|Friends and Family||early build stages||asking friends and family to lend you money, but being careful to keep it a business transaction||friends and family know and trust you and want to help you succeed||mixing business and personal can strain relationships; they may want involvement in your company|
|Traditional Lenders||early build stages||credit cards/banks/small business loans||these are all debt financing options, meaning that they need to be paid back by a certain time and with interest||too much debt can be debilitating; traditional lenders can be conservative and have strict requirements|
|Angel Investors||established product, but ready for expansion||wealthy individuals who are usually experienced entrepreneurs||provide money and mentorship; will potentially come in at an earlier stage where they see potential for growth||might have different views on how to run your company; may do whatever is necessary to ensure a return on their investment|
|Venture Capitalist||business is already an established entity with a proven business model||a firm that invests large amounts of money with the hope of expansion and big returns||credibility from a reputable VC opens doors to further investments; enable growth because of cash flow||tend to only get involved in later stages; can force changes on the company/whatever it takes to make money|
With the backing of multiple investors at different stages, a company should aim to have customers and sales in place to generate cash flow. The transition is made into a growth-stage company, which comes with a whole new set of challenges: growing the business, adding staff to support the expansion, and implementing a team to continue upsizing the company.
How to find investors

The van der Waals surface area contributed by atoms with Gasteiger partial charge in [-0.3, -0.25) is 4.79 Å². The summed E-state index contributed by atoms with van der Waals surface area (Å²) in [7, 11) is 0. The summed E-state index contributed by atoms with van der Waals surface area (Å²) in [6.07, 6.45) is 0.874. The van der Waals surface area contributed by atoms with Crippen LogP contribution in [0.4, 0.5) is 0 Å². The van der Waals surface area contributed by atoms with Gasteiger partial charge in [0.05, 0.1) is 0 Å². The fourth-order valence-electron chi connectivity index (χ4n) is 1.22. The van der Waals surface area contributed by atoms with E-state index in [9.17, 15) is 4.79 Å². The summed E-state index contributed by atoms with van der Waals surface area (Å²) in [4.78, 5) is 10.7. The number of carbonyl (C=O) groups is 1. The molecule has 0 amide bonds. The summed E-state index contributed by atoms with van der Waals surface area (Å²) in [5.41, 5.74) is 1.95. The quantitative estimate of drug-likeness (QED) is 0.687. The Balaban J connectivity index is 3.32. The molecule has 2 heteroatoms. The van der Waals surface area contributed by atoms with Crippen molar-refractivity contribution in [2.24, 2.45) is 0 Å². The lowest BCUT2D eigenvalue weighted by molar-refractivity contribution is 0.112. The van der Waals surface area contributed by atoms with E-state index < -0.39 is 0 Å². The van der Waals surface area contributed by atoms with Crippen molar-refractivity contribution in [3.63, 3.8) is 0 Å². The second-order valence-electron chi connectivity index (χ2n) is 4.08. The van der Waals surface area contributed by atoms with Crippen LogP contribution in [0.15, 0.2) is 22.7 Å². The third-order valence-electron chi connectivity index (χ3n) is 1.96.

There are multiple ways to secure funding. Networking and utilizing personal connections are often the most effective approaches.
Raising money does not necessarily guarantee success. Here are a few examples of companies that raised millions of dollars and crashed soon after:
- Pets.com raised $82.5 million in an initial public offering (IPO), but closed after operating for a little more than two years.
- Webvan raised $375 million in an IPO but closed after two years.
- eToys raised $164 million in an IPO but also closed after two years.
- Kozmo.com raised about $250 million but closed after three years.
Here are some examples of companies that did not raise money and have grown to become incredibly profitable and lucrative businesses:
- MailChimp, the email marketing and subscription company, recorded over $400 million in revenue last year and has never raised any outside funding.
- Nasty Gal initially started on eBay, and Sophia Amoruso, the founder and owner, bootstrapped this startup for five years before raising outside capital. Nasty Gal then raised over $50 million. Eventually, Nasty Gal filed for bankruptcy in 2017.
- FedEx initially didn’t take off. When it was on the verge of bankruptcy, Frederick W. Smith, the founder of FedEx, took the company’s last $5000 and flew to Las Vegas to play blackjack. He made $24,000 which he used to keep the company afloat